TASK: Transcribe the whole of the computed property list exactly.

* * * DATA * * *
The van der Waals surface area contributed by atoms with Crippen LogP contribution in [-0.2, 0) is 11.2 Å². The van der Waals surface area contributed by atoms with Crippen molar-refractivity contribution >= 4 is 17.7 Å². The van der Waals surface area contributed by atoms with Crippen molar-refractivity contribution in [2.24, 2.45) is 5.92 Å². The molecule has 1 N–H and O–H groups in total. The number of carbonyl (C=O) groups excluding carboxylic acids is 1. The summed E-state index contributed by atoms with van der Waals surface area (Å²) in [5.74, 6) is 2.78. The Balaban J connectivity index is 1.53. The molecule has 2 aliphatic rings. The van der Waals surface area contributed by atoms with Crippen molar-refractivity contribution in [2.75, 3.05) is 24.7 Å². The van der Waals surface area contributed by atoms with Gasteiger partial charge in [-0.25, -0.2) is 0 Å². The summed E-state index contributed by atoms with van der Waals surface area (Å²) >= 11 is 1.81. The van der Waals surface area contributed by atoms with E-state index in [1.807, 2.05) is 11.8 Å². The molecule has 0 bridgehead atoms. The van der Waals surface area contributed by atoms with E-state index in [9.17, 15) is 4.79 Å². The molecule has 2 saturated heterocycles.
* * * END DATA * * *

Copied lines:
The van der Waals surface area contributed by atoms with Crippen LogP contribution in [-0.2, 0) is 11.2 Å². The van der Waals surface area contributed by atoms with Crippen molar-refractivity contribution >= 4 is 17.7 Å². The van der Waals surface area contributed by atoms with Crippen molar-refractivity contribution in [2.24, 2.45) is 5.92 Å². The molecule has 1 N–H and O–H groups in total. The number of carbonyl (C=O) groups excluding carboxylic acids is 1. The summed E-state index contributed by atoms with van der Waals surface area (Å²) in [5.74, 6) is 2.78. The Balaban J connectivity index is 1.53. The molecule has 2 aliphatic rings. The van der Waals surface area contributed by atoms with Crippen molar-refractivity contribution in [2.75, 3.05) is 24.7 Å². The van der Waals surface area contributed by atoms with Gasteiger partial charge in [-0.25, -0.2) is 0 Å². The summed E-state index contributed by atoms with van der Waals surface area (Å²) >= 11 is 1.81. The van der Waals surface area contributed by atoms with E-state index in [1.807, 2.05) is 11.8 Å². The molecule has 0 bridgehead atoms. The van der Waals surface area contributed by atoms with E-state index in [9.17, 15) is 4.79 Å². The molecule has 2 saturated heterocycles.